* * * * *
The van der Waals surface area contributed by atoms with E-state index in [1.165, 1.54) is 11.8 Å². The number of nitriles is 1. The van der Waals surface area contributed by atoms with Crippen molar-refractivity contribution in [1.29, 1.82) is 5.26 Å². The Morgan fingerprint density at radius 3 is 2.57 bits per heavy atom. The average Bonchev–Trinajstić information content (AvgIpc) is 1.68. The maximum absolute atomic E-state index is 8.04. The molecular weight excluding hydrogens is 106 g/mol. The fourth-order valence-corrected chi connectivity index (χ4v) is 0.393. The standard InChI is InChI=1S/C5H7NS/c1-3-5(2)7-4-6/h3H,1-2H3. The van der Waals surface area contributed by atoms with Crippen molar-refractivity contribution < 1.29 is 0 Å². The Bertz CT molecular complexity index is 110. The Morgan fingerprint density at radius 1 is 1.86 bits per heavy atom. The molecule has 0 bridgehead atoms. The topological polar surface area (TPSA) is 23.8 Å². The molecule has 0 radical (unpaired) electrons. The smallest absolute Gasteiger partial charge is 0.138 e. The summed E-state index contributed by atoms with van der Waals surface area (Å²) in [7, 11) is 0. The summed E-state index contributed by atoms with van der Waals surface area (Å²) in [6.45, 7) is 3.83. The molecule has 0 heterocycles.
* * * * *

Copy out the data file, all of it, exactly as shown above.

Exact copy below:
The van der Waals surface area contributed by atoms with E-state index in [1.165, 1.54) is 11.8 Å². The number of nitriles is 1. The van der Waals surface area contributed by atoms with Crippen molar-refractivity contribution in [1.29, 1.82) is 5.26 Å². The Morgan fingerprint density at radius 3 is 2.57 bits per heavy atom. The average Bonchev–Trinajstić information content (AvgIpc) is 1.68. The maximum absolute atomic E-state index is 8.04. The molecular weight excluding hydrogens is 106 g/mol. The fourth-order valence-corrected chi connectivity index (χ4v) is 0.393. The standard InChI is InChI=1S/C5H7NS/c1-3-5(2)7-4-6/h3H,1-2H3. The van der Waals surface area contributed by atoms with Crippen molar-refractivity contribution < 1.29 is 0 Å². The Bertz CT molecular complexity index is 110. The Morgan fingerprint density at radius 1 is 1.86 bits per heavy atom. The molecule has 0 bridgehead atoms. The topological polar surface area (TPSA) is 23.8 Å². The molecule has 0 radical (unpaired) electrons. The smallest absolute Gasteiger partial charge is 0.138 e. The summed E-state index contributed by atoms with van der Waals surface area (Å²) in [7, 11) is 0. The summed E-state index contributed by atoms with van der Waals surface area (Å²) in [6.45, 7) is 3.83. The molecule has 0 heterocycles.